Collagen Cross-Linking

Accelerated Collagen Cross-Linking (KXL)

This is a technique which uses an intense ultraviolet light (UVA) source and a photosensitising chemical (Riboflavin) to create increased linkages (cross-linking) between the cornea’s collagen fibres. This technique has been shown to be extremely successful in arresting the progression of (i.e. stabilising) the condition and occasionally even producing small improvements.

Collagen Cross Linking

Your surgeon will place anaesthetic drops in the eye to be treated and then an eyelid holder in your eye to keep it open throughout the procedure. A thin surface sheet of cells is marked by a manual cutting ring, a small amount of alcohol is then applied over this sheet to loosen it and thus enable the surgeon to roll it away from the area to be treated. The eye is then soaked in riboflavin eye drops (2 drops every 2 minutes for 10 - 20 minutes). An ultraviolet (UVA) light is then shone on the cornea for 2 - 5 minutes and the procedure is complete. You will have some drops placed in your eye and a contact lens may be fitted. This lens is for protection as well as aiding in reducing discomfort. The whole procedure usually takes about 20 - 40 minutes.

 

Accelerated cross linking

Collagen Cross Linking

After the procedure is completed, you will be given a full explanation regarding post-operative drops and tablets and follow up care. Protective eye shields will have been placed over the treated eye to prevent you from rubbing your eye for the rest of the day and also whilst sleeping during the night.

During the early post-operative period it is important not to squeeze or rub the eyes. Antibiotic and anti-inflammatory drops are used to prevent infection and decrease inflammation.

After leaving the clinic, patients are encouraged to rest/sleep for a few hours. The majority of patients will have moderate to severe discomfort beginning a few hours after the crosslinking procedure and this usually disappears within 24 - 48 hours. However, to ensure that the majority of patients have as comfortable a period after treatment as possible, all patients are given painkilling tablets to be taken every 4 – 6 hours for 1-2 days.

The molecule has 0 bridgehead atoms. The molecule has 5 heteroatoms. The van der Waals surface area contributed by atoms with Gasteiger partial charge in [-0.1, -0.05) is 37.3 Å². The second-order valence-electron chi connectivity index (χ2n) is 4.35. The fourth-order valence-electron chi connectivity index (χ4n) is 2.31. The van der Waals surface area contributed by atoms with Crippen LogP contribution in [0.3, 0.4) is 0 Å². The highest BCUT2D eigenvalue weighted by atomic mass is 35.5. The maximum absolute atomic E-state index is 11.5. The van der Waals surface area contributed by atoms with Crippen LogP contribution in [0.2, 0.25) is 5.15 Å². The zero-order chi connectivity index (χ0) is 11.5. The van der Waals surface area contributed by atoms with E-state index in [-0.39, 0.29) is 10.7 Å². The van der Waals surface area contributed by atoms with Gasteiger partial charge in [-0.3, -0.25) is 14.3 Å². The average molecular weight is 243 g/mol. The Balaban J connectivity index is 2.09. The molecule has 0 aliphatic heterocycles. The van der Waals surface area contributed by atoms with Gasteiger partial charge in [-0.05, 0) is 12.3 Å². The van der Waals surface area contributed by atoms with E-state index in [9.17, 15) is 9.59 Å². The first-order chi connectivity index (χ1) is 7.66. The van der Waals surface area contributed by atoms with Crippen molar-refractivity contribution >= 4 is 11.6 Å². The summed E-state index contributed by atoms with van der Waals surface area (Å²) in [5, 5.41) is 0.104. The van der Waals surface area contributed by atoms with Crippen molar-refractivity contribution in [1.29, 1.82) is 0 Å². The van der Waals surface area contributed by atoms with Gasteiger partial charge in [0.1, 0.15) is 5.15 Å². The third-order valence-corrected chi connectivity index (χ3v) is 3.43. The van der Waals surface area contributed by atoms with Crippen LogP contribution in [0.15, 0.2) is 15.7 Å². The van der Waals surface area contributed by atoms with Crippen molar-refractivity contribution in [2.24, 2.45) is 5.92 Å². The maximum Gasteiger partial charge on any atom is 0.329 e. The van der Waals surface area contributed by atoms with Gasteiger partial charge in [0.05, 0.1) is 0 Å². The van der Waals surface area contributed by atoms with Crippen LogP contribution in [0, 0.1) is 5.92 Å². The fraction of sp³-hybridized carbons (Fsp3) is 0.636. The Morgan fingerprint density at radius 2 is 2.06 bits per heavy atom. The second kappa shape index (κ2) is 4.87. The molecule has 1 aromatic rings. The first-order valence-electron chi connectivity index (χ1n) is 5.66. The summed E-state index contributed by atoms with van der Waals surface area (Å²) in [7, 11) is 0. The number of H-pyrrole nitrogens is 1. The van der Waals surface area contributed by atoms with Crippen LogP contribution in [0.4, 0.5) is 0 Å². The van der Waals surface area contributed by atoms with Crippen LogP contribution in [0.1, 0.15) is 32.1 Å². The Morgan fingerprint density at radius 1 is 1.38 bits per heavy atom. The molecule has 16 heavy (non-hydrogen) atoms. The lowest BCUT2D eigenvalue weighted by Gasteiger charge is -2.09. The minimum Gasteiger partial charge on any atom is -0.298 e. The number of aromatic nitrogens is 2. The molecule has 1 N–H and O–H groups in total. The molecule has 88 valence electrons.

A post operative follow up appointment takes place at the clinic approx. 7 days after the procedure, to ensure that your eye is healing as expected. There are a few restrictions for a week or so following your procedure, but as long as you follow your doctor’s instructions, you should be free to resume all of your normal activities thereafter.

Although KXL is a short procedure, you have had an operation and should therefore try to rest and relax for the first 24 – 36 hours after treatment. The best plan is to slightly darken a room and listen to some music, rather than trying to  read or watch television. (Both reading and watching television can cause your eye to move under the patch and may make the discomfort greater.)

 

Collagen Cross Linking

Who is suitable for treatment?

Anyone who has progressive keratoconus may be suitable. Those patients with advanced keratoconus or severe scarring may not be suitable for treatment, especially if they have poor vision with contact lenses.

Is cross-linking a cure for Keratoconus?

Crosslinking is extremely successful in arresting the progression of Keratoconus. Studies have shown a success rate of more than 95% of those who have been treated. Whilst it is not a cure for the condition, it is likely to prevent the need for more invasive surgery such as corneal transplant, for at least 5 years in the majority of patients. The treatment can then be repeated if necessary.

What is the difference between your technique and traditional cross-linking?

Our accelerated crosslinking procedure takes on average 30 minutes to complete. This compares to approx.. 90 minutes for the ‘traditional’ method, which is no more effective.

 

What our patients say

I want to thank you and congratulate you and your team for the excellent and very professional treatment I recently received concerning my watering eye and the removal of a large dacryolith. It was a refreshingly different experience than that of dealing with the NHS. Read Carl's letter